Put this down, she says, to the lack of decent roles for women in Hollywood. “I’m a woman... I get to giggle sometimes,” she shrugs. “In case you haven’t noticed, go see a movie right now and tell me what the majority of compelling speaking roles are.” Alicia Vikander has noted that in her last three films, she’s had not one scene with a woman. “That would make sense,” Heard nods. “I’ve had a similar experience.”

Even for an actress in her age bracket, options are narrow – often just “pedantic and over-played stereotypes”, as she puts it. “Because there are few parts, there’s fierce competition and anything that’s led by a woman is not finance-able.

So those movies are typically under-financed and under-budgeted and under-made. Film-makers are 90 per cent male, so we don’t have a more balanced perspective from our storytellers. We’re way behind in this possibly progressive medium.”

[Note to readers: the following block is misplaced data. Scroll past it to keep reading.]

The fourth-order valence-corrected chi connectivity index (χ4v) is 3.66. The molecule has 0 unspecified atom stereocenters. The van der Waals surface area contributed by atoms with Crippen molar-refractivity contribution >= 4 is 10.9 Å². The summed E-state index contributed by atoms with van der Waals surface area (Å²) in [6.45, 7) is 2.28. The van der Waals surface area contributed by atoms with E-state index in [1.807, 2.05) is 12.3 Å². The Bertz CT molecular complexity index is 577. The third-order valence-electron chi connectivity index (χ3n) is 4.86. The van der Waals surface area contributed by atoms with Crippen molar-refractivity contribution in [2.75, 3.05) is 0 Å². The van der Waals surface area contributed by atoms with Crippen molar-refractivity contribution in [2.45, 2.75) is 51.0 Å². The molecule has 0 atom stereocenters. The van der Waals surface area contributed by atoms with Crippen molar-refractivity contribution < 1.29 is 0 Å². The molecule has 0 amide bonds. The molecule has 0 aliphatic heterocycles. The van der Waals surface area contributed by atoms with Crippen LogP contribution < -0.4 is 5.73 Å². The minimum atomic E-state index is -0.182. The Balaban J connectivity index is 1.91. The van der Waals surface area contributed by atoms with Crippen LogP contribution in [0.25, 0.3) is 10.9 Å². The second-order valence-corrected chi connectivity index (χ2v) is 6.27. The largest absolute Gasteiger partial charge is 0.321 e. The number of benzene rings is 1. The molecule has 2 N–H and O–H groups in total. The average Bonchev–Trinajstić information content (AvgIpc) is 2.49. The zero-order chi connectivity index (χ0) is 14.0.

Heard calls the system “so broken” in regards to sexism. “It takes not just actors and actresses noticing it. It takes audiences saying, ‘I will show up to see a movie led by a female cast or one focused on the female life or elements of female perspective.’

It takes the studio system to be tired of this old, formulaic approach to making movies. They’ve got to be interested in changing – the system of financing movies has to change.”

One role that had potential fell foul of other problems. London Fields, the adaptation of Martin Amis’s pre-millennial noir, was shot in 2013.